Wenger: Hard work the key
Arsene Wenger hopes Arsenal can give Borussia Dortmund's well-drilled side the runaround when they clash in the Champions League at Westfalenstadion.
The Gunners head to Germany on the back of a 2-0 win over Liverpool which kept them at the top of the Barclays Premier League and produced the required response following a disappointing home exit from the Capital One Cup against Chelsea.
While Arsenal may be five points clear at the top of the English table, Wenger's side are certainly not having it all their own way in Europe.
Dortmund secured a 2-1 win at the Emirates Stadium a fortnight ago with a late goal from Robert Lewandowski and warmed up for their next European tie with a 6-1 victory over Stuttgart, when the Poland forward plundered a hat-trick.
Dortmund boss Jurgen Klopp has always challenged his side - which last season reached the final of the Champions League - to play the game in the right way and also "run 10 kilometres more" than the opposition.
Wenger, though, feels no matter how much ground is covered, his men will have to raise their level against the Bundesliga challengers as they look to get back on track for qualification from Group F.
"We look at it as well, the distances are important, but it is not just how far you run, how much you run, how intelligently you run and often the best teams can run less," he said.
"It's important that against a team like Dortmund who have a high potential that you work hard, especially when their players are capable of raising their level to the maximum."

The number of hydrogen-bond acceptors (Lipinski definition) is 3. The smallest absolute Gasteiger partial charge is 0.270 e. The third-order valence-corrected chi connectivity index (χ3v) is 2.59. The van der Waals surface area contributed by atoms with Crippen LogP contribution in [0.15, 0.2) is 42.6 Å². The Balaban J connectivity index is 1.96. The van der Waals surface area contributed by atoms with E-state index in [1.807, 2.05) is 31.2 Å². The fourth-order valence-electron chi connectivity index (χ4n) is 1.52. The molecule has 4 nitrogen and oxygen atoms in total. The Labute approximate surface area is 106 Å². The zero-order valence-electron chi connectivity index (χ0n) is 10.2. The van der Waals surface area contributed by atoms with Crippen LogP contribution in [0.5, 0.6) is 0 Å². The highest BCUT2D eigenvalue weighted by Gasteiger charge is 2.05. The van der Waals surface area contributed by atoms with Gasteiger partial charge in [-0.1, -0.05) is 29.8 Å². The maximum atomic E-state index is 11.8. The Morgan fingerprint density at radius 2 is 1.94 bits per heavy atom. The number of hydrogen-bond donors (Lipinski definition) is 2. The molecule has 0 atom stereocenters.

Arsenal's club-record signing Mesut Ozil was struggling with a virus a fortnight ago, which hampered his overall impact.
While Wenger concedes the Â£43million-man is not one of the favourites for this season's accolade, he feels such recognition is not far away.
"Is he good enough to win it in the future? I think, yes," Wenger said.
"What he brings to the team is exceptional technical quality, his vision, his absolute desire to play collectively with other players in a strong way.
"He is a player who has only one master and that is football. That means he does always what the game demands. His ego does not stand in the way of his game. All the great players have that."
Arsenal travelled to Dortmund without England midfielder Jack Wilshere, who is nursing an ankle problem which could well cause him to miss the Premier League game at Manchester United on Sunday and also sit out the next round of international friendlies.
German midfielder Serge Gnabry has shrugged off his ankle problem, while full-back Kieran Gibbs, who hobbled off against Liverpool with a hip injury, is also in the travelling squad.
Midfielder Mathieu Flamini (groin) could be back to face United, but England forward Theo Walcott will have to wait until after the international break to fully recover from minor abdominal surgery.
Olivier Giroud will again lead the Arsenal attack, looking to add to his eight-goal tally.
The France forward accepts he has come a long way since being told by one-time Grenoble boss Mehmed Bazdarevic as a raw youngster he would never cut it with the elite.
"I was really young, 19 years old and I wasn't really mature enough and I grew up step by step," said the former Montpellier frontman.
"Everything I did on the pitch is my answer for people who wanted to blame me, maybe.
"I believe in my qualities and my game so I don't care about it, but it was a good inspiration for me."
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